Contrary to popular belief, a bug catcher is not like a dogcatcher. It’s not a profession at all; it’s a little plastic container that came with a tiny net and a pair of plastic tweezers. It was there because my sister, Aunt HockeyMom, gave it to my daughter because she loves bugs… my daughter that is. My sister’s actually terrified of many of the little creatures that she wants my little explorer to hunt down. Maybe the bug catcher can be “accidentally” opened at Aunt HockeyMom’s house some time in the summer just for laughs.
My daughter stopped eating chocolate for a minute because she was thrilled with the unusual, but appreciated, Easter gift and so was I for different reasons; the children didn’t need any more candy for
me them to eat over the next few days. She wanted to use it immediately, but we hadn’t brought her snowsuit and winter boots with us so she’d have to wait until it warms up… in June. My little angel examined every part of the contraption and its accessories with delight while I ate a sixteenth breakfast sausage. She shook the empty container, she pulled on the little net and she pinched the tweezers together numerous times. That’s when she looked at my wife and me and asked, “Is this for hurting bugs?”
After answering her with a straight face I waddled backwards out of the room and my bulging stomach soon followed. Fortunately none of our relatives who would have encouraged her negatively were there because it was just a legitimate question from an inquisitive child and not a sign of any kind that she wants to maim or torture living creatures. That’s what I keep telling myself and pretty soon I’ll believe it… I hope.
My boy fell the other night. He fell hard, really hard.
The garlic bread had about two minutes to go in the oven when I heard a thud followed by the familiar scream. I took off like Jesse Owens, if he was fat and slow, into the playroom approximately ten feet away and noticed the deep, deep, deep bruise on the little guy’s cheek. Regrettably, I interrogated my daughter immediately while scooping up the wounded tot.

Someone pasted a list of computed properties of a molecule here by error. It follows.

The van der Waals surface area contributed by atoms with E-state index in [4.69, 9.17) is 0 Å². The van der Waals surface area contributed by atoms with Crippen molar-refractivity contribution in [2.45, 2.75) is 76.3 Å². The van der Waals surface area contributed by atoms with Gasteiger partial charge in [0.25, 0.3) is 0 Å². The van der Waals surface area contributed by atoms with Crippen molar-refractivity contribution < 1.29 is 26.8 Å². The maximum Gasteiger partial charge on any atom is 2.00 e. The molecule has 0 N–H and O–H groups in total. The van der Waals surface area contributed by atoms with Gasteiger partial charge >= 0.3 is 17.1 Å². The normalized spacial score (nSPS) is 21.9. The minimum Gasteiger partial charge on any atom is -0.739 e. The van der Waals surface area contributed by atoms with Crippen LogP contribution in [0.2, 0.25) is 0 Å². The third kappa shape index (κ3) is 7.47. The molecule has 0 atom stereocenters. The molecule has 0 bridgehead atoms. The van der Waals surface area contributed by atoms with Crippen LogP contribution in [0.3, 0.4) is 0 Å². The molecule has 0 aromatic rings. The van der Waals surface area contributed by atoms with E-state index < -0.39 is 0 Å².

“He fell, Daddy, and hit the toy-box.”
Her tone of voice revealed that she hadn’t caused the situation at hand so I gave her a somewhat reassuring look before I pried the clinging boy far enough away from me to get a good look at the damage and to check for bleeding or swelling. His eyes pleaded for me to help him as I surveyed the damage which appeared to be only the very dark purple mark on his face.
This is when all the parenting questions raced through my mind: does he need to go to the hospital; is there something wrong inside his mouth; is the garlic bread burning? You know, the usual.
As for the garlic bread, it was actually Texas Toast, which is truly delicious and easy to make… when you don’t have a screaming bruised-face toddler in your arms. The timer buzzed to tell me that it was done, but I couldn’t exactly lean into the hot oven with said boy in my arms without risking further harm to him or me. I thought about setting him down for a second because I really like my garlic bread crispy, not blackened, but that was out of the question because his claws were dug into me so deep that I felt like I would lose a lot of skin in the attempt.
A child screaming can break my heart or annoy me; this one did the former so I just hugged the little guy a little tighter when an angel from above saved the garlic bread. It was actually my wife, who happened to be upstairs while this dramatic episode unfolded. She had heard the thud, too and came down as quickly as possible.
Being a parent that actually knows what to do, she immediately got an icepack out of the freezer and took him out of my arms. The sight of his mother was the necessary remedy to detach him from me without leaving a mark. This gave me the much needed moment to unload the not burning yet garlic bread out of the oven.
My wife and I worked as a team applying the ice whether the boy wanted it or not. That’s teamwork according to my daughter (see Is That Teamwork? for more on that). Like good parents we discussed what we needed to do. The hospital wouldn’t be necessary, but could he eat the delicious meal I had just prepared? The second part was my concern because I was really hungry.